Saturday, December 31, 2011

Really? The Claim: Symptoms of Heart Disease Can Show Up in the Eyes

Is heart disease in the eyes? For some people, it just might be.

Studies have shown that higher levels of lipids, or fats, in the blood can cause some people to develop raised yellow patches of skin around the eyelids, known as xanthelasma. Generally the spots are considered a benign cosmetic issue. Though they affect people of all ages, they are most common in middle age and later. Last year an Italian researcher reported that he spotted clear signs of xanthelasma around Mona Lisa’s left eye.

But in a study this year in the journal BMJ, Danish scientists decided to look at whether these yellow patches could be an indication of underlying cardiovascular disease, tied to high cholesterol. In the study, the researchers followed nearly 13,000 adults over age 30 who were taking part in the Copenhagen City Heart Study.

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Friday, December 30, 2011

Why anything can be addictive

For many people the concept of addiction involves taking drugs such as alcohol, nicotine, cocaine and heroin.
But in this week's Scrubbing Up, gambling studies expert Mark Griffiths warns that if the rewards are there people can become addicted to almost anything.
For the past 25 years I have been studying gambling and I passionately believe that gambling at its most extreme is just as addictive as any drug.
The social and health costs of problem gambling are large and have many things in common with more traditional addictions, including moodiness, relationship problems, absenteeism from work, domestic violence, and bankruptcy.
Health effects - for gamblers and their partners - include anxiety and depression, insomnia, intestinal disorders, migraine, stress related disorders, stomach problems, and suicidal thoughts.
If behaviours like gambling can become a genuine addiction, there is no theoretical reason why some people might not become genuinely addicted to activities like video games, work or exercise.

Thursday, December 29, 2011

Exercise Info, Not Calorie Counts, Helps Teens Drop Sodas

Sugary drinks like soda are a big cause of obesity, but public health types haven't had much luck convincing the public of that.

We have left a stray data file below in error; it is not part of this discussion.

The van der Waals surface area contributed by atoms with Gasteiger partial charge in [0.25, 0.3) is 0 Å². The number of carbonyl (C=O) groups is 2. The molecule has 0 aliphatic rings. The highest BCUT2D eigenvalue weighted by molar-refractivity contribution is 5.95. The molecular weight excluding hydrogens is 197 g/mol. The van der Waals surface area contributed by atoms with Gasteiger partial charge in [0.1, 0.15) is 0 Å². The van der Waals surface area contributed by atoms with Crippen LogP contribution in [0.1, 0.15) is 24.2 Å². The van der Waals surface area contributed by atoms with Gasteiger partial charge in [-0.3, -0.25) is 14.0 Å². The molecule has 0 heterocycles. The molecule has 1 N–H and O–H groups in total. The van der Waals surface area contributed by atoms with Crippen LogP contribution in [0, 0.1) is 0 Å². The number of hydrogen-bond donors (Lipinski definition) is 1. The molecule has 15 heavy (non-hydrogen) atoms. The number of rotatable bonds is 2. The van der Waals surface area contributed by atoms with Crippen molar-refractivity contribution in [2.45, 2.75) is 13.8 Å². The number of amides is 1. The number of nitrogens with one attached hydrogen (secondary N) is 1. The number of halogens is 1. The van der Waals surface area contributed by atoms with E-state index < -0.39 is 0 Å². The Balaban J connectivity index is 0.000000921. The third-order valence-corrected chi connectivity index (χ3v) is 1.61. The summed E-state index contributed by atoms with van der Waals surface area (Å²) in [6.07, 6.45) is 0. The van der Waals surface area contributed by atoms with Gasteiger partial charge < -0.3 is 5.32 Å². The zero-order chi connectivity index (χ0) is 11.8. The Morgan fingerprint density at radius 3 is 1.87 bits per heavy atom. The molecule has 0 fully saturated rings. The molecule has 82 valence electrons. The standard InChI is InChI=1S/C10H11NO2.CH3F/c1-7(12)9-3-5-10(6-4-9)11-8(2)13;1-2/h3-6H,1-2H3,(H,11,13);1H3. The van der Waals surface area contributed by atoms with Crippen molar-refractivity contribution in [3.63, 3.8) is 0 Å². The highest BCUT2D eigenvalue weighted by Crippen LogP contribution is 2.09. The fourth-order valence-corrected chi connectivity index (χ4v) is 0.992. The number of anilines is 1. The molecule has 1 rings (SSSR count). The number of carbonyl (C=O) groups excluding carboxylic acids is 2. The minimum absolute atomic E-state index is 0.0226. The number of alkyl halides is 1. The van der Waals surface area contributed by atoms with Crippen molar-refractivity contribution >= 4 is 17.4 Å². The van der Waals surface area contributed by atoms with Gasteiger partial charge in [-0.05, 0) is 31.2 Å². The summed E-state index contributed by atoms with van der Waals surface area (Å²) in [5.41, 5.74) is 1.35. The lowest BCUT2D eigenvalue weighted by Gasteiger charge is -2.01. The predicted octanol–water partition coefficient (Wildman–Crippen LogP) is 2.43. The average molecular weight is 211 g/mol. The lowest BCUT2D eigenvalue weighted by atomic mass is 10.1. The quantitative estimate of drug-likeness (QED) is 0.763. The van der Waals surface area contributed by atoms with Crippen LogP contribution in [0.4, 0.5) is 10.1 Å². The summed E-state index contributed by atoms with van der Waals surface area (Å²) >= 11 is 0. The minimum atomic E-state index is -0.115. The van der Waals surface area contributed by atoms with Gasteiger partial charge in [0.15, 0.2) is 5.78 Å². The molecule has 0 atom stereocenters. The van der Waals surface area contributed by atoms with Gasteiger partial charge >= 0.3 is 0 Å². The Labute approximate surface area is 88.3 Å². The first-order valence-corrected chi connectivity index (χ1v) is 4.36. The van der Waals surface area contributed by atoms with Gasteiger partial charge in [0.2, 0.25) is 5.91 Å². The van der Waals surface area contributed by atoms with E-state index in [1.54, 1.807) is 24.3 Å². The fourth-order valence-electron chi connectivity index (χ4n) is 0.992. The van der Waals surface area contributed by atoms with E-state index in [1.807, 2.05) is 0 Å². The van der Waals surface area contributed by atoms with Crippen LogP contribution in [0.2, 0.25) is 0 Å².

But what if you knew that it would take 50 minutes of jogging to burn off one soda?

When researchers taped signs saying just that on the drink coolers in four inner-city neighborhood stores, sales of sugary beverages to teenagers dropped by 50 percent. That tactic was more effective than a sign saying that the drinks had 250 calories each, or a sign saying that a soft drink accounts for 11 percent of recommended daily calories.

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Wednesday, December 28, 2011

Why Are We More Hungry In The Winter?

If you feel hungrier as winter draws near, you're not alone. Even though most of us spend our days in climate-controlled offices and homes, our appetites seem to change when the days grow shorter. Some researchers say it's our primitive impulses promting us to stockpile calories for the winter ahead.

"We are driven by things implanted in our brain a long, long time ago," says Ira Ockene, a cardiologist at the University of Massachusetts Medical School who has long been interested in how seasonal variations influence our health.

Ockene's own research has documented that caloric intake tends to increase as the weather turns colder. He also points to a study done at the University of Georgia back in 1991.

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Tuesday, December 27, 2011

24,000 diabetes deaths a year 'could be avoided'

Up to 24,000 diabetes-related deaths could be avoided in England each year, if patients and doctors better managed the condition, a report concludes.

The first-ever audit of patient deaths from the condition said basic health checks, a good diet and regular medication could prevent most of them.

Diabetes UK said it was vital the 2.3 million sufferers had top quality care.

The Department of Health in England said shocking variations in care and an unacceptable death toll were evident.

About a third of people in the UK affected do not realise they have the condition.

It means their bodies cannot use glucose properly. If they do not manage it, they can develop potentially fatal complications like heart or kidney failure.

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Monday, December 26, 2011

Gay marriage 'improves health'

Legalising same-sex marriage may create a healthier environment for gay men, say US researchers.

The number of visits by gay men to health clinics dropped significantly after same-sex unions were allowed in the state Massachusetts.

This was regardless of whether the men were in a stable relationship, reported the American Journal of Public Health.

A UK HIV charity said there was a clear link between happiness and health.

Research has already suggested that gay men are more likely to suffer from depression and suicidal thoughts than heterosexual men, and that social exclusion may be partly responsible.

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Saturday, December 24, 2011

Real-world holiday weight-control advice

It’s here. That year-end onslaught of cookies, candy, cakes and calories. Who better to offer weight-control advice, I thought, than people who have lost a lot of weight and kept it off?

I spoke with three Washington area residents: Herbert Walker, 49, of Frederick has lost more than 51 pounds. Dawn Williams, 44, of Lexington Park has lost 205 pounds. And Sam Hardman, 32, of Fairfax has lost 85 pounds. Walker and Williams are in the TOPS (Take Off Pounds Sensibly) Club, a support group for those trying to lose weight. Hardman lost his weight largely with a commercial meal-replacement plan called Medifast. Here are some lessons they have learned to keep from backsliding, especially this time of year.